With active enforcement of the electronic logging device rule under way now for several months, “there are some things you really want to focus on and make sure your drivers can communicate when they have a roadside enforcement,” advised Tom Cuthbertson, Omnitracs’ vice president of Regulatory Compliance, during a recent HDT webinar on the ELD mandate, which was presented by Omnitracs.
“There are some challenges [at roadside],” he continued. “Make sure that the driver communicates if they're on an AOBRD or an ELD. They have to make sure that enforcement understands that, because some devices are registered as ELD-certified, but you can still run as AOBRD-based with the [ELD rule’s] grandfather clause.”
He recommended that fleets make sure their drivers have the correct cab card—which is required-- and that they present theirs to enforcement officers. “There's an enforcement cab card for an AOBRD and it's a requirement to say that the device is certified under a specific regulation like AOBRD is 395.15. But what’s important is that the driver has one or the other and presents it to enforcement.”
Cuthbertson also advised that the Commercial Vehicle Safety Alliance has been carrying out additional training since the ELD rule was finalized last year. “They've also updated guidance at CVSA for inspection bulletins at roadside and those have been out for several months now, so people have an understanding of the grandfather clause and how you distinguish between AOBRDs and ELDs.
“And don't forget,” he adds, “that even though you have an ELD or AOBRD in your vehicle, you're still required to have sufficient pages to create a [paper] log book for the previous seven days. We've seen quite a bit of confusion on the roadside [since enforcement began] about whether an AOBRD or an ELD is in there. So, that's why we wanted to bring this up and remind you to make sure your drivers are communicating effectively at roadside.”
Annette Sandberg, CEO of TransSafe Consulting and a former administrator of the Federal Motor Carrier Safety Administration, pointed out that fleets invoking the two-year grandfather clause have to syart that clock back on Dec. 18, 2017 when the ELD mandate actually took effect; that is they should not start counting the extension for full compliance when full enforcement began in April of this year.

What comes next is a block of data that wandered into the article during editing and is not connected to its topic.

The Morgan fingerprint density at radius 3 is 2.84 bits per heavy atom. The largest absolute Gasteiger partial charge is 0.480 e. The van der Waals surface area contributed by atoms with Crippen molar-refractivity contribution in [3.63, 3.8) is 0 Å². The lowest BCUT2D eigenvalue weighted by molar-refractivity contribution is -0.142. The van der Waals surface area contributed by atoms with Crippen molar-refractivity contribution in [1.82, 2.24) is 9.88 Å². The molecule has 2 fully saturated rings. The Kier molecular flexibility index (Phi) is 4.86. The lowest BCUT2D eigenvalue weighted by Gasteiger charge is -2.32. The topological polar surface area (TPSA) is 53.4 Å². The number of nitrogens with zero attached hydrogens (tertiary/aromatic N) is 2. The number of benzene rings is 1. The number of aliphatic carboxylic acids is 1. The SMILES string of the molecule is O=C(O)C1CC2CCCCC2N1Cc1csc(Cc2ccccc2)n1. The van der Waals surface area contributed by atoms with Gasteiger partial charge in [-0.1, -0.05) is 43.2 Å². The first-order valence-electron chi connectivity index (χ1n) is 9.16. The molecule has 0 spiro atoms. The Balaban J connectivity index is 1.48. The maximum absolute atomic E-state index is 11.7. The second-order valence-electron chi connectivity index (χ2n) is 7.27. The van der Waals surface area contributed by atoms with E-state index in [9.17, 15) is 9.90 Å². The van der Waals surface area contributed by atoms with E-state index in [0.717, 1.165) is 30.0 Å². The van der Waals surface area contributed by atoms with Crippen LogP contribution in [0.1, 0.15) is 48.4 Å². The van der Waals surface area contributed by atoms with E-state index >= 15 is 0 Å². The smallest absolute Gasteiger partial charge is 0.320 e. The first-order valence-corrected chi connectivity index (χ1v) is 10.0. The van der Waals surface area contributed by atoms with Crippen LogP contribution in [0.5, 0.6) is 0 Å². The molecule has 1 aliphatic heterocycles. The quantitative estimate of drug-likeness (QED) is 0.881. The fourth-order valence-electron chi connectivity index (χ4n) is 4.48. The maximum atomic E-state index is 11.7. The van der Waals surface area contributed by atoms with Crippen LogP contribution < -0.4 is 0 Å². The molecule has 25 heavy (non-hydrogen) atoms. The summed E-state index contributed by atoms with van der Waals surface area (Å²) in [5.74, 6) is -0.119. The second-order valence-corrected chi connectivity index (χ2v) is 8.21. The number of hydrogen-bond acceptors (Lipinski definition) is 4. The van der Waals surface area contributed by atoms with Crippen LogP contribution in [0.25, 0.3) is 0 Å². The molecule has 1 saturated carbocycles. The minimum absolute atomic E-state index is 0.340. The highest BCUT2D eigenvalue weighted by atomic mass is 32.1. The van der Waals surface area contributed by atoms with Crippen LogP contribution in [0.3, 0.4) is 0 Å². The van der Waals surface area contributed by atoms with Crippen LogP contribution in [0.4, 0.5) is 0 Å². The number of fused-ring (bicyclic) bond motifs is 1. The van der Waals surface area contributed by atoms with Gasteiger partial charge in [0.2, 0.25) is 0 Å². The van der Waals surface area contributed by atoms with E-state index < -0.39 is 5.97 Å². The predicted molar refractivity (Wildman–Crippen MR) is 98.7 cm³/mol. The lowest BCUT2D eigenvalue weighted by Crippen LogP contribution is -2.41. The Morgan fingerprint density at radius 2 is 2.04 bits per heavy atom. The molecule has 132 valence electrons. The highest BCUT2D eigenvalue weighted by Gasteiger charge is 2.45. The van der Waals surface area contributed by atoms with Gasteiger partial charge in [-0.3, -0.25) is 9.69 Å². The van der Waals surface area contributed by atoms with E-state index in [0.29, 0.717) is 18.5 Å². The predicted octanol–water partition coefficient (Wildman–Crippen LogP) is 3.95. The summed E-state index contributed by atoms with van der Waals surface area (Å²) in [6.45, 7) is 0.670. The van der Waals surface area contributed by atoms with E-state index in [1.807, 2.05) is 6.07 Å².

“Since we have had full enforcement in place and even during that soft enforcement period, we did see a number of very significant challenges in 2018,” said Sandberg. “The first is that it's been very apparent that there has been inadequate training of drivers. So, it's important that motor carriers appropriately train their drivers so that the drivers know, as Tom mentioned, what system they're on, whether it's an AOBRD or an ELD, and that the driver be able to articulate that.
“The second problem is there really has been a pretty significant challenge of getting all the enforcement personnel trained,” she continued. “FMCSA did try to train a lot of state enforcement people at the end of last year. However, like any training, just like carriers had difficulty training, not all enforcement personnel were trained equally.”
Sandberg said the upshot is there has been “a real amount of confusion about, ‘Is the device an AOBRD or an ELD? What can I demand from the driver? What can I demand from the motor carrier?’ Those kinds of things. I know that FMCSA is continuing to do ongoing training of enforcement personnel.”
The confusion over AOBRD vs. ELD has gone like this, said Sandberg: “The driver presents an AOBRD but the enforcement person demands an ELD file from that AOBRD. That's not possible. So, there are quite a few challenges there.”
Other enforcement issues noted by Sandberg include both FMCSA and state investigators “continuing to struggle to understand what data is available during a compliance review and how to retrieve it. This is going to be a learning process, probably for the next year, as carriers switch from either AOBRD systems to ELD, or just have an ELD system, on what can be made available during a compliance review.
“Obviously, there's far more data available to investigators and even roadside inspectors than was previously available,” she continued. “If you're using an ELD and you transfer that ELD file, that officer has a lot more information about what the driver's been doing for the last eight days than they ever had before, such as unassigned drive events and violation summaries, those kinds of things.”
Sandberg also advised that “investigators are reaching out to ELD manufacturers instead of to the motor carrier for data and information. We're seeing this quite a bit. I work with quite a few different ELD vendors and routinely enforcement people will call the vendor up and say, ‘I need this trucking company's information.’ Well, I'll tell you as a lawyer, the vendor should never be giving that [kind of information] to enforcement personnel. That's the trucking company's responsibility. And so, I'm telling vendors to tell the enforcement officer to go back to the trucking company.”
Lastly, Sandberg recommended strongly that carriers not forget to retain supporting documents. “This requirement really helps support the on duty, not-drive time. With supporting documents, you must make sure that your drivers keep those, save them, and then you must retain those for six months in order to support a compliance review downstream.”
Originally posted on Trucking Info